General Ilker Basbug, 68, is one the most senior officer to face trial in the anti-terror probes that began years ago.
The government has said the inquiry, which has seen hundreds arrested is a triumph for the rule of law and democracy, but some have accused it of score-settling, long imprisonments without verdicts and other lapses have tainted the legal process.
Basbug was arrested and placed in a prison near Istanbul overnight on Thursday after seven hours of questioning by prosecutors investigating allegations that the military funded dozens of websites aimed at discrediting Prime Minister Recep Tayyip Erdogan’s government in 2009. Basbug, who retired in August 2010, led the military at the time.
Basbug’s lawyer, Ilkay Sezer said his client has denied accusations during questioning.
The alleged conspiracy involving Basbug was first reported by a Turkish newspaper in 2009, which printed a photocopy of an alleged plan to damage the reputation of the government by portraying it as corrupt.
Investigations into the reported conspiracy were inconclusive because the original document, allegedly signed by a navy colonel, could not be found.
But the probe was revived last year after an unidentified military officer allegedly sent the original document to Istanbul’s chief prosecutor.
Some suspects already charged in the case, including senior generals and admirals, have proclaimed their innocence and said they acted in a chain of command.
“If I am being accused of bringing down the government with a couple of press statements and one or two internet stories, this is very bitter,” local media quoted Basbug as saying. “If I had such bad intentions, as the commander of a 700,000-strong force, there would have been other ways of doing it.”
Basbug told journalists before being taken to prison: “The 26th Chief of Military Staff of the Turkish Republic is being accused of forming and leading a terror organisation. I leave it up to the great Turkish people to decide.”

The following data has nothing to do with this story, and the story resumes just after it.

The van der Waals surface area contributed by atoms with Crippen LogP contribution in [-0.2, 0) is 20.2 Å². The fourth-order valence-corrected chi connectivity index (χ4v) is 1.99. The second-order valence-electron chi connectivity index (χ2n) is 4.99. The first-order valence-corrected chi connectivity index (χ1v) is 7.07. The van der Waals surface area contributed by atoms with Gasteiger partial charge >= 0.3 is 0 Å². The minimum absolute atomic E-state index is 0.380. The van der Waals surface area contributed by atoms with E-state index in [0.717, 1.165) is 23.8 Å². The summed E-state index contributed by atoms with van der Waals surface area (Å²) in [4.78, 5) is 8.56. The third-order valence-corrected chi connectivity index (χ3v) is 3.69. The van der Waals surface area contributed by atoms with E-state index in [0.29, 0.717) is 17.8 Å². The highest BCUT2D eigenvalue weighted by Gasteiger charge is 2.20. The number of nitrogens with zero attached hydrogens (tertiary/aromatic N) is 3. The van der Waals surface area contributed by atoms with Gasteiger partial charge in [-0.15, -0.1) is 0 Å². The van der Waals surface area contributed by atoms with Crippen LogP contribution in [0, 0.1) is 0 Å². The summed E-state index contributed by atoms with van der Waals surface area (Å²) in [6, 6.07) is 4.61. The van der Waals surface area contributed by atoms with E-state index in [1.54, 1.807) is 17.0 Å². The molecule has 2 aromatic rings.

Hundreds of people are already on trial accused of terrorism charges for alleged involvement in separate plots that prosecutors say were aimed at destabilising Turkey amid suspicions by military-backed, secular elites that a government led by pious Muslims planned to impose religion on society.
Erdogan’s aides describe themselves as conservative democrats and have maintained close ties with the West while seeking to represent the views of the Muslim world.
President Abdullah Gul, who survived a military attempt to derail his presidential candidacy in 2007, said the “independent courts” would implement the law in Basbug’s case..
“No one can be pronounced guilty before a court decision. I would like everyone to know this,” he said. “Everyone is equal before the law. That’s why we must follow the process calmly.”
Gul has in the past expressed concern about reports of prisoners languishing without verdicts, a chronic problem for Turkey’s courts.
“It has always been the spokesperson of the powerholders of the time and it has always been under the tutelage of their ideology,” he said.
The military says 58 serving generals or admirals are in jail. Last year, the nation’s top four military commanders, including the chief of staff who succeeded Basbug, resigned in protest against the arrests and prosecutions of military officers.
Turkey’s military has long seen itself as a guardian of the country’s constitution and staged three coups between 1960 and 1980.